Sushi Dai in Tsukiji Fish Market serves up some of the best and freshest fish on top of amazing sushi rice. The Michelin Star rated joint seats about 12 people, and a meal takes up to 45 minutes. With hundreds of people waiting in line each day, a queue can take up to 5 hours. Here’s how we did it.
We flew into Tokyo on a Friday afternoon, and we caught a bus to Ginza (less than $10pp; taking the bullet train is 4xs more expensive, but if you have an activated JR Pass it would be worth using it). The bus dropped us off a subway stop (get a Suica card for easy subway transport before you leave the airport) away from our hotel. Super convenient!
With the 14 hour time difference between Tokyo and Houston, it was obvious we’d have jet lag the first couple of days. I booked a hotel right on the outskirts of the Tsukiji Fish Market at Tokyu Stay Tsukiji for that one night. It was just over $100/nt on Orbitz (they always have some sort of 15% off coupon) and about a 7 minute walk to Sushi Dai. The reason for staying so close is because the subways don’t run that early in the morning (and you’ll want to queue in line sometime after 2am for the shop’s 5am opening). You could take a taxi, but we thought the cheapest and easiest option would be to stay within walking distance to the restaurant. This came in handy for me as I had to walk back to the room to take care of some toilet business (sorry TMI). There are public restrooms right outside the market, but who wants to sit on that when you can have your own private throne? FYI: there are also pod/capsule hotels nearby if you don’t want to spend too much on a room, but no private bathrooms with those.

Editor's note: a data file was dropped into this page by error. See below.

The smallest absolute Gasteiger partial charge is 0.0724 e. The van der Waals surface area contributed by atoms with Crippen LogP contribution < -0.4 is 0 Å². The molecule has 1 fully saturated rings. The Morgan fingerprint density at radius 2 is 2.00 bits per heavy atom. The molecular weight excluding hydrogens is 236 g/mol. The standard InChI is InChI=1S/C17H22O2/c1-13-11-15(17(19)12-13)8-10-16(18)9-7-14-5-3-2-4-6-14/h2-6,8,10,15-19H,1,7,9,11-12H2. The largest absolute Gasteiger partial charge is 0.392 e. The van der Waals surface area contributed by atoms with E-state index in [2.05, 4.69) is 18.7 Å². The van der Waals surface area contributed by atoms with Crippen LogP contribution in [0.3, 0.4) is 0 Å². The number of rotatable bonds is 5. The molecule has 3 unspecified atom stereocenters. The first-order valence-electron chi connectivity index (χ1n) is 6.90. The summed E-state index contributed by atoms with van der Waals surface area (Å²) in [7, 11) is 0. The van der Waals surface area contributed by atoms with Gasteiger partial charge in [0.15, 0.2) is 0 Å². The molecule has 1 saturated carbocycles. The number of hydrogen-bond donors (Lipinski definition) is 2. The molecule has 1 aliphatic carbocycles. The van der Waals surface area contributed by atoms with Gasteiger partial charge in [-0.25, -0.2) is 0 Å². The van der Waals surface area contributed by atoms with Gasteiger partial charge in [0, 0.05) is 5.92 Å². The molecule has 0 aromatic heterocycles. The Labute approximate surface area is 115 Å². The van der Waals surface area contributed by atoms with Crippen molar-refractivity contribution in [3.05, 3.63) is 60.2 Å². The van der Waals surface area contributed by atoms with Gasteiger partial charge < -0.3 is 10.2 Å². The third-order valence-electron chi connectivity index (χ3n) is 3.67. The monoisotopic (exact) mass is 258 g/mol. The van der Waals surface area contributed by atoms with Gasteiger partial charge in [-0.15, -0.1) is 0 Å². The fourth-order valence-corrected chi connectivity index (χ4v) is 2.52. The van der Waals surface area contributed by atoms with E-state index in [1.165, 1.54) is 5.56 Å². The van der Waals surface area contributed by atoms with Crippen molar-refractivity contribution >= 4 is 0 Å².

Our jetlag kicked in around 6pm Friday evening, but we soldiered through to eat dinner and then crashed at 8pm. We woke up at 1am Saturday morning. We had originally planned to get in line at 3am, but since we were up, we took our time getting ready and made it to the restaurant at 2:30am. I guess we took too long because the line was already 18 people deep! This meant we weren’t going to make it to the first seating at 5am and that our breakfast would be at 5:45am (putting our wait at just over 3 hours).
Tip: if you’re flying into Japan, make sure you land during the week because wait times are a lot shorter than on weekends. There were business men still in their suits with briefcases that had just gotten off work standing in line in front of us that early Saturday morning. Also, colder weather months cut the wait time significantly.
The wait was not too bad since both my husband and I were fully awake and enjoyed watching the fish market come to life. There are countless motorized carts zooming around in all directions. Just watch out for them, especially before sunrise. You share the road, and there was no sidewalk from where we entered into the market, and also minimal to no street lighting.
Between 3-4am, someone comes out and counts the line and takes note of how many people are in your party (I was in the bathroom when that happened and my husband informed him there were two of us). Between 4-5am, they pass a menu and ask what you want to order. There are only two choices.
The wholesale area (the parts of the market you will usually see on TV) doesn’t open until after 10am, so we walked around for a bit and went back to the hotel at 7:30am. We would have come back, but I had a date with Dominique Ansel Bakery Japan that I did not want to miss. More on that in a later blog post if I ever get around to it.
5 Chome-2 Tsukiji
Chūō, Tokyo, Japan
Note: the Tsukiji Fish Market is moving locations towards the end of 2018. Not sure, but Sushi Dai may be moving with them.